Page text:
The Ukrainian parliament has approved a motion to allow commanders in the armed forces to fire at army deserters or those being insubordinate, and to arrest servicemen for “negligence” or “drinking alcohol” while on duty.
The motion was discussed in a session yesterday afternoon, with 260 MPs passing it out of a total 320, according to Ukrainian news agency Unian - surpassing the necessary 226 votes needed to pass the bill. It will now be added as an amendment to the current Ukrainian legislation on the regulations imposed on commanders' actions toward their charges.
The relevant passage of the bill, referring to "insubordination of the soldier, defiance or challenge to the commander, use of violence, abandonment of battle station or designated premises", states: "In a combat situation the commander may use weapons or give orders to subordinates on their application, if no other way to stop the offense exists, without causing the death of the other party."
"If the circumstances allow, the commander, prior to the use of these special measures or use of his weapon, ought to warn the other party by either using his voice or firing a warning shot, to act as an indication he is going to use the forthcoming measures." The full text of the law is posted on the Ukrainian parliament's website and is downloadable here.
The act will allow commanders to “utilise drastic measures” - defined by the UN as the use of force and firearms - towards officers caught acting in violation to the code of conduct during combat duty or while they are on border patrol. The new act adds “drinking alcoholic or low-alcoholic beverages” while on duty as an offence punishable by arrest and incarceration.
Article 1 of the motion, which has been voted in as the new law as of Friday, outlines the problems which poor discipline, consumption of alcohol and desertion are causing to the morale of the Ukrainian armed forces, and the need to address them.
Newsweek asked the Ukrainian military to comment on exactly which offences the licence to use force (‘drastic measures’) would apply to and the extent of that force. Newsweek also asked the Ukrainian military to reiterate whether this was addressing any specific disciplinary problems with this law. The Ukrainian military did not respond.
The motion was passed, which was indicated by a parliamentary notice, and reported by Ukrainian news sources Unian and Dialog.
Balázs Jarábik, a researcher for the Carnegie Endowment for Peace, specialising in central and eastern Europe, believes the new law is not as surprising as it seems, but rather “an old Soviet practice”. Asked if the new law indicates a lack of commitment in Ukrainian troops he replied “Not at all.”
“The armed forces are very committed - look at the battle for Donetsk airport or the fierce fight for Debaltseve. Kiev could not even order those folks to withdraw,” he said referring to the fierce battle for Donetsk’s airport which has been ongoing since September, and the Ukrainian forces defence of the small town of Debaltseve in the face of advancing rebel militants.
According to Jarábik, Kiev’s major military challenges are to do with its administration, and issues regarding recruitment and allegations of corrupt leadership are particularly problematic.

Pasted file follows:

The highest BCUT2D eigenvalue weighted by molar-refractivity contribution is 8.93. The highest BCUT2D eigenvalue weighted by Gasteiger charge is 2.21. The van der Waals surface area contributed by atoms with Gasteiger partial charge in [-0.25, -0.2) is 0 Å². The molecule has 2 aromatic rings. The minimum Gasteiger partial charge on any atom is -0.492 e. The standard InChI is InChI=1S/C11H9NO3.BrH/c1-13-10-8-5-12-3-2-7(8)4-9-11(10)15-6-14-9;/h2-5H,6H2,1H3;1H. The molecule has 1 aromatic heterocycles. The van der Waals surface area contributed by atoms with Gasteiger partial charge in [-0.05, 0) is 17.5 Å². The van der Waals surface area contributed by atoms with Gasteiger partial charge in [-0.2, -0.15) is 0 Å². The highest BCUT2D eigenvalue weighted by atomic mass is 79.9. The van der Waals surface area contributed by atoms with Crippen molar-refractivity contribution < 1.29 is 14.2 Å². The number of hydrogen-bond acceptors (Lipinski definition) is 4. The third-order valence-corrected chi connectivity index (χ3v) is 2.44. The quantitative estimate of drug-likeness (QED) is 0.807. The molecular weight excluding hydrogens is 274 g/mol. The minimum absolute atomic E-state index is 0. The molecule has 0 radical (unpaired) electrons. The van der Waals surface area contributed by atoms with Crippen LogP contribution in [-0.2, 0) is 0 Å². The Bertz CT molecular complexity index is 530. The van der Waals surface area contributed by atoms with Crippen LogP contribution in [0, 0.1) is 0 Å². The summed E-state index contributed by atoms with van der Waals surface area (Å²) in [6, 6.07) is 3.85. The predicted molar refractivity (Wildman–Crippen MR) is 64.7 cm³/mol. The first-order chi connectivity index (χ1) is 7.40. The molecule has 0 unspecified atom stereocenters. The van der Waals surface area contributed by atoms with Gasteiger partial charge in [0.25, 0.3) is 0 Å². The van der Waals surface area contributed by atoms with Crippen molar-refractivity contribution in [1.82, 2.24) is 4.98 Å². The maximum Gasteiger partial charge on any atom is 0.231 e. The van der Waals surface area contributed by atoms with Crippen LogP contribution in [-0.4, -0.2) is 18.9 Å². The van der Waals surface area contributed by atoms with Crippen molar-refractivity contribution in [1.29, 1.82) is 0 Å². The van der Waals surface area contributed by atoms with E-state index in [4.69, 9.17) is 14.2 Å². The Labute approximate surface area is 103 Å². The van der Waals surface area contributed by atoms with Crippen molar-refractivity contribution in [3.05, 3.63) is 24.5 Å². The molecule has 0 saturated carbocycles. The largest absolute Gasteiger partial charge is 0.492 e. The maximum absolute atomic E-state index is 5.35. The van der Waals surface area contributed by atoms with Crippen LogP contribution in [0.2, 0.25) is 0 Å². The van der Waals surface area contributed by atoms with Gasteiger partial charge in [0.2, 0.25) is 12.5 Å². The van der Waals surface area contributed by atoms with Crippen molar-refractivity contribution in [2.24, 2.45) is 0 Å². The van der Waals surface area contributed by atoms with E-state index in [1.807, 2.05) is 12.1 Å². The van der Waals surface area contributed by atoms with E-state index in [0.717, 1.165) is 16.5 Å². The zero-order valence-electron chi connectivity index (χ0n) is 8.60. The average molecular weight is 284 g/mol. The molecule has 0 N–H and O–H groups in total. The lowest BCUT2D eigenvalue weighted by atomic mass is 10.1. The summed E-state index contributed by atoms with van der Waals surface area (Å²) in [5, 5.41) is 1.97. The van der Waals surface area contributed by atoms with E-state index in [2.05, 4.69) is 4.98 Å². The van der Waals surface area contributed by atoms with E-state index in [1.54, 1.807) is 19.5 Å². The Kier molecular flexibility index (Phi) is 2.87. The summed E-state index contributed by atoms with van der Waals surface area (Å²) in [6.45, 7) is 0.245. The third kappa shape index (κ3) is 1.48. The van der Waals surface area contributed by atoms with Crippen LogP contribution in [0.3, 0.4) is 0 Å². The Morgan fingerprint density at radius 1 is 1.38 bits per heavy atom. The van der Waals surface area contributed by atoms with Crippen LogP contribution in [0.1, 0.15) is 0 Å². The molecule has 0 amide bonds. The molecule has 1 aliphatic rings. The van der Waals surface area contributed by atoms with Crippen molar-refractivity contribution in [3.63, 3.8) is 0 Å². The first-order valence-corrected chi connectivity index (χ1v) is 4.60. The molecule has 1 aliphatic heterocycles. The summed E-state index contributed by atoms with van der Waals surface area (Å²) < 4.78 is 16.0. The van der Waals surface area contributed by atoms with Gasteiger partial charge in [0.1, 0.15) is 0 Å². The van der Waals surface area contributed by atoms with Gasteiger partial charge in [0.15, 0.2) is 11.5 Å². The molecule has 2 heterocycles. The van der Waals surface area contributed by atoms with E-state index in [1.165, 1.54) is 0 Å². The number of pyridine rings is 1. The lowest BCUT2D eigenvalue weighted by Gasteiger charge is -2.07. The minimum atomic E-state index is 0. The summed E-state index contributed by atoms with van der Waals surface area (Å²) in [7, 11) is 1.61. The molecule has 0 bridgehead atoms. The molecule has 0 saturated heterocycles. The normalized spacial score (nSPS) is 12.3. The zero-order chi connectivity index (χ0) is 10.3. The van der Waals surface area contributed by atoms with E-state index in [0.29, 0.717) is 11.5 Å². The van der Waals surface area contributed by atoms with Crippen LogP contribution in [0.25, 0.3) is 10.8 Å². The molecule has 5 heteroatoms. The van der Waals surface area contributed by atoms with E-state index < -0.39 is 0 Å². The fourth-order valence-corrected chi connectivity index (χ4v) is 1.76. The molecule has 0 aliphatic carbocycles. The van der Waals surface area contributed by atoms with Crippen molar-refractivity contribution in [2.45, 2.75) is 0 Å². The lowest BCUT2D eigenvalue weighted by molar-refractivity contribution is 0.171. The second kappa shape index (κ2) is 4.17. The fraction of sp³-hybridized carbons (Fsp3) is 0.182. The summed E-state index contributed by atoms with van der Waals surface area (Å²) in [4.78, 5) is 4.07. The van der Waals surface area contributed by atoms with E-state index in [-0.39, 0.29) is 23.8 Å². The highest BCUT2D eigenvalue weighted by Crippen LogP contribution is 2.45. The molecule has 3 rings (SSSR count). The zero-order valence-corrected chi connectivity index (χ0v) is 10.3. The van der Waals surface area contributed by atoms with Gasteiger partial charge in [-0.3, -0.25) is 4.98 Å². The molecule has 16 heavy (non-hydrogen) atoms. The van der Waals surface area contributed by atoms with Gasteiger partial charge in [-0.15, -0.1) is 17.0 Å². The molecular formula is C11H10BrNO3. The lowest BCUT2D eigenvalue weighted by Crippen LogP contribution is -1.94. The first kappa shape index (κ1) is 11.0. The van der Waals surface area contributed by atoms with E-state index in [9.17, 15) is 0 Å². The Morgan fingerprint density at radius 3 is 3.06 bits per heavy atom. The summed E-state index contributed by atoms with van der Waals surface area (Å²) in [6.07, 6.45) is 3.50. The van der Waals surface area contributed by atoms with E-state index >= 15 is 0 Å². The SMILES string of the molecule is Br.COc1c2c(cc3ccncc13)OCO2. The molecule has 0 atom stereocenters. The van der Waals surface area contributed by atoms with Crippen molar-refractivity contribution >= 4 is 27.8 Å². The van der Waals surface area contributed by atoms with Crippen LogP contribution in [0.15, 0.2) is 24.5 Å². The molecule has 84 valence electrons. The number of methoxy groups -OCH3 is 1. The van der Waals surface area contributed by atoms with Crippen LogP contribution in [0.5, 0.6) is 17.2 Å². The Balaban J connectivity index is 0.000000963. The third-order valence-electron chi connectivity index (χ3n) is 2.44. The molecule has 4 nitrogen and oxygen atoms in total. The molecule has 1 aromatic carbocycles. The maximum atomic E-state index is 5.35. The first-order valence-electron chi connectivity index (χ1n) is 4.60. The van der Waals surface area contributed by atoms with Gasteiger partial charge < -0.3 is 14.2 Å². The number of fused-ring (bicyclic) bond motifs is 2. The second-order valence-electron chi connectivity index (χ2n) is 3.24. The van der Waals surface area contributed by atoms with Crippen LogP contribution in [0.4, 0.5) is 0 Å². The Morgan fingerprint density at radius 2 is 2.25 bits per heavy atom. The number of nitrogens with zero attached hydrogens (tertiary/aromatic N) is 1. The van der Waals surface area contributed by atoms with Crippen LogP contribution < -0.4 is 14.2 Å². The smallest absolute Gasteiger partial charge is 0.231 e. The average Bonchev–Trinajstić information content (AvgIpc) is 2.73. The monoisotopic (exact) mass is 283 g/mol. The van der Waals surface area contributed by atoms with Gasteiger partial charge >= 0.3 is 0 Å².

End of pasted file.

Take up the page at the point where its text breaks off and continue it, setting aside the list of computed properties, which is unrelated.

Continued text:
“Crucially, Ukraine failed to ensure the necessary quantity of soldiers altogether in the standard four mobilization rounds during the last annual cycle,” Jarábik adds. According to a statement made by the deputy commander of Ukraine’s armed forces Vladimir Talaylay, 78,000 people had been called up for duty by last month, but only 46,000 new recruits were enlisted into the military as a result.
The Ukrainian armed forces announced earlier this week they may resort to call up women aged over 20 in the next recruitment cycle to make up the numbers.
Along with Ukraine’s troops a series of volunteer battalions have formed with the backing of wealthy businessmen, the most famous of whom is Igor Kolomoyski, who reportedly funds the volunteer Aidar, Azov, Dnepr-1, Dnepr-2 and Donbas battalions.
The existence of such units has remained a controversial topic as there are no universal rules about who regulates their practices.
“Many of the volunteer battalions partially assimilated in the army are paid for by oligarchs,” Jarabik says. “Ukrainians increased their military spending this year but indeed corruption remains a big issue,” Jarábik adds.
“The Ukrainian population is increasingly tired under economic duress as well, as what they perceive as Russian aggression. They don’t think their post-Maidan leadership treat them with the necessary honesty and dignity.”
According to UN figures the conflict in eastern Ukraine has already killed over 5,000 people and displaced close to a million both internally and externally.
Correction: An earlier version of this article stated that the law permitted the use of force against those found drinking on duty and acting negligently. The law does not specifically licence this, but rather offenders' arrest and incarceration.
Following queries about this story, it has also been amended to include a more lengthy quotation of the new law, and a link to the full text of the law from the Ukrainian parliament's website, the translation of which has been confirmed with the Ukrainian military.
A quotation from a Human Rights Watch spokesperson was also removed. The Human Rights Watch representative was commenting on a general principle, not on the specific Ukrainian law.